joint committee, that includes a-statement of:
(A) the trade, craft, or occupation that the individual
learning; and
(B) the beginning and ending dates of the apprenticeship; and
(3) is registered in a program of a Council or Bureau of
Apprenticeship and Training of the United States Department
of Labor.
Apprenticeship training program
means an apprenticeship training
program that is registered with, and approved
~
IS
5
6
7
8
9
10
11
12
13
14
15
16
17
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19
the Maryland
Apprenticeship and Training Councilor the United States Department
of Labor.
20
21
Building and Construction
Technology
Program
~
means
the
apprenticeship-related instruction programs operated
Montgomery
22
23
College for building trades, including, carpentry, drywall, electricity,
heating, ventilating and air conditioning ffiYAC), plumbing, sprinkler
fitting, and steam fitting.
Construction
means work defined in Section IIB-I(c).
24
25
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BILL No. 40-14
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27
County financed construction contract
means a contract for
construction work that is awarded by the County or where County
funds are used to finance all or part of the cost of the contract.
28
29
30
31
32
33
County funds
means any:
(I)
(2)
funds directly appropriated by the County; or
grant funding for construction under Section 20-75 that
cumulatively exceeds $500,000.
Covered craff
means
~
classification of workers listed in the
34
prevailing wage determination applicable to the County financed
construction contract.
35
36
Employee
means a laborer, apprentice, journeyman, or mechanic
employed by a contractor or subcontractor on a County financed
construction contract.
37
38
39
Participates in an apprenticeship training program
means that
~
40
41
contractor or subcontractor makes regular financial contributions for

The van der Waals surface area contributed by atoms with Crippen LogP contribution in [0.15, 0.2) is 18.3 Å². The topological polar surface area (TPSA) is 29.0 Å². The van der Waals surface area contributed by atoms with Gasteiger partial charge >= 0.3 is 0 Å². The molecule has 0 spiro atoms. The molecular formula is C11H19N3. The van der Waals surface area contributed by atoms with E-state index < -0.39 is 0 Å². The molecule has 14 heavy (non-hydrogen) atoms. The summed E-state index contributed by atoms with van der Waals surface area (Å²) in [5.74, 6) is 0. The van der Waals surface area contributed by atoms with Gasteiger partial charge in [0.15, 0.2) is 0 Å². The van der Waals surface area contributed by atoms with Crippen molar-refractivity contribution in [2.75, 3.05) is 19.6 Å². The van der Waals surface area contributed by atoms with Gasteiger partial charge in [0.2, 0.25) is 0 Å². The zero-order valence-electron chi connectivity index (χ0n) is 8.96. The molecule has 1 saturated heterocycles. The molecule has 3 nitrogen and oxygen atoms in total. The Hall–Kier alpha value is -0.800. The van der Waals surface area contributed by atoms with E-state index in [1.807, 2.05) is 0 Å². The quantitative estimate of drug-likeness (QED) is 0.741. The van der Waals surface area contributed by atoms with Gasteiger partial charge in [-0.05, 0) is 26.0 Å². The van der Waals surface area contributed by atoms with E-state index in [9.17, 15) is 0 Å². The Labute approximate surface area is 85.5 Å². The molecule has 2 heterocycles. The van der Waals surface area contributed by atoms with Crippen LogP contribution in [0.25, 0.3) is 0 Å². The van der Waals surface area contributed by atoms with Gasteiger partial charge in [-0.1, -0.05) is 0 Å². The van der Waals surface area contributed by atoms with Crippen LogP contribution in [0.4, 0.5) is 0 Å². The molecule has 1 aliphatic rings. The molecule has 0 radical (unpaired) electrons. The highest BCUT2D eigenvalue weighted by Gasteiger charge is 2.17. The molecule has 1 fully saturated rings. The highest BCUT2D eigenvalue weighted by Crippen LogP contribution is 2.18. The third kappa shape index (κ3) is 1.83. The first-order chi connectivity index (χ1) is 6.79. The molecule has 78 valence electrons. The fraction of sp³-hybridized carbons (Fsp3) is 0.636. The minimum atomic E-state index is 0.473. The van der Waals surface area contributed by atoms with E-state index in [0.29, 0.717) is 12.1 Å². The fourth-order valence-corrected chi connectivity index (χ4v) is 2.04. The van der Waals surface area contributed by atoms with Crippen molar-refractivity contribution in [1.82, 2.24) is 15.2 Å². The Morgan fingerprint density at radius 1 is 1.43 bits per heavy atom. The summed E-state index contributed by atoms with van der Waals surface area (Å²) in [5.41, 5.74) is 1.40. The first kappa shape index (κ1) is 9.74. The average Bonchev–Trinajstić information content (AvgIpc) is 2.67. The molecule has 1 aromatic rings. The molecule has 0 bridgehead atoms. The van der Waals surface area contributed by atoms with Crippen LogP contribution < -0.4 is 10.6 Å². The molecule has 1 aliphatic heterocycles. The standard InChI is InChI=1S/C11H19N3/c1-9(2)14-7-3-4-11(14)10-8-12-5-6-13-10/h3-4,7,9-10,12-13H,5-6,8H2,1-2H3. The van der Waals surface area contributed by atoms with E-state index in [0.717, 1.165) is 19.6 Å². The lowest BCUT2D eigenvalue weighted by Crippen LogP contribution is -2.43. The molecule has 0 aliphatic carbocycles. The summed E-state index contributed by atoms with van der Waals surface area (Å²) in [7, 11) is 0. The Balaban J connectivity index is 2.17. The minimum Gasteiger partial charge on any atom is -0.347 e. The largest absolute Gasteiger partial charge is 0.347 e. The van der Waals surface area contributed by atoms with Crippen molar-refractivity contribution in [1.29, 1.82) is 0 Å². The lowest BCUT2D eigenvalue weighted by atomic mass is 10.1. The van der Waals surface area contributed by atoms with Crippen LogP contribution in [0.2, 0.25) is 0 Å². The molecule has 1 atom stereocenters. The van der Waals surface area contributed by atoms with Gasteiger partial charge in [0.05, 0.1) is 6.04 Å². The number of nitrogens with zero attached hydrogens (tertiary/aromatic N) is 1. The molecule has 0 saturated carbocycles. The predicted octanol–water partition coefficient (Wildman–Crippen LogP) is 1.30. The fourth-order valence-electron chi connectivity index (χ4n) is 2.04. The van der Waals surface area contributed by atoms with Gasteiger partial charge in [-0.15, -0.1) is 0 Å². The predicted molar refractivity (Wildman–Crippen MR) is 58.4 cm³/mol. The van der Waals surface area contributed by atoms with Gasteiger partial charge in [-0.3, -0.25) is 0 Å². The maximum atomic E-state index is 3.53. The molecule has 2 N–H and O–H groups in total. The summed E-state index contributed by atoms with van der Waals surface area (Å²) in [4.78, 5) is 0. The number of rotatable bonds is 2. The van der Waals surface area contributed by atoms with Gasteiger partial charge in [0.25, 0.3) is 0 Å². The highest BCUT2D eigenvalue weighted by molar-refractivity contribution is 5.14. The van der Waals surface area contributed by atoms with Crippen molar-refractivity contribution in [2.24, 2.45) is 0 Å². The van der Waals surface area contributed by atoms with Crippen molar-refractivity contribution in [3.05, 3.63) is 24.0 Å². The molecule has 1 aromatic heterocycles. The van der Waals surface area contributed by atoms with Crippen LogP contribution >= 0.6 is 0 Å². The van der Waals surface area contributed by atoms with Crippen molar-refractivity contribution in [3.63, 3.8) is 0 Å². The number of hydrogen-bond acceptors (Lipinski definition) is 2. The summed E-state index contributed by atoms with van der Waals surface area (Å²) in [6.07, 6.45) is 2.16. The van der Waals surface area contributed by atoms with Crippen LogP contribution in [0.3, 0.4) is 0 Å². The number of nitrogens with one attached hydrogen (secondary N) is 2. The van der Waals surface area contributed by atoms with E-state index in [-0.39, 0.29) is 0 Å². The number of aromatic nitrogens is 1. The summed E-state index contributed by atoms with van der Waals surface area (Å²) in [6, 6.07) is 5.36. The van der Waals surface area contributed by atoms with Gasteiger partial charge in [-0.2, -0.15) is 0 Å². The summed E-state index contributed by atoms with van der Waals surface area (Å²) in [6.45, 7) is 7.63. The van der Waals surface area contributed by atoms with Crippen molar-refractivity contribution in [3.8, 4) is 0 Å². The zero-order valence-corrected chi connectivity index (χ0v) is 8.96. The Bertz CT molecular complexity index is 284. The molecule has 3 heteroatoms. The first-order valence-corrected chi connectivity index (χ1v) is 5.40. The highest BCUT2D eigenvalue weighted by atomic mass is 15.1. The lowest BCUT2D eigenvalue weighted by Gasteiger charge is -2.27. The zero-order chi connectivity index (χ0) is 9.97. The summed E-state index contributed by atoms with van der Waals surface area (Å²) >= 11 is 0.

each covered craft to apprenticeship training programs for covered
crafts during the term of the County financed construction contract
that are at least equal to the hourly fringe benefit contribution rates
required for apprenticeship training
Qy
the applicable prevailing wage
determination
- -
contract.
for the
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50
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52
Prevailing wage
means the hourly wage rate set by the State
Commissioner of Labor and Industry for State-funded construction
contracts in the County.
(b)
Exclusions.
This Section does not apply to a County financed
construction contract:
(I)
(2)
of less than $500,000;
that is subject to a Federal or State prevailing wage law;
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BILL
No.
40-14
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(3)
(4)
(5)
awarded without competition under Section 11B-14;
with a public entity;
to the extent that the contractor is expressly precluded from
complying with this Section by the terms of any Federal or
State law, contract, or grant;
(6)
(7)
entered into as a bridge contract under Section 11B-42;
entered into as a cooperative procurement under Section 11B­
40;m
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(8)
which results from an emergency procurement under Section
11B-16.
(c)
Payment of prevailing wage.
Any contractor and subcontractor that
performs direct and measurable construction work on a County
financed construction contract
must~
ill
pay each employee at a rate equal to or more than the prevailing
wage in effect when the solicitation is published for the type of
work
performed~
and
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(
d)
ill
satisfy the apprenticeship training requirements established in
subsection
ill.
Prevailing wage.
72
73
(1)
Basic rate.
The prevailing wage rate is the prevailing wage rate
established annually by the Commissioner of Labor and
Industry for State financed construction work performed in the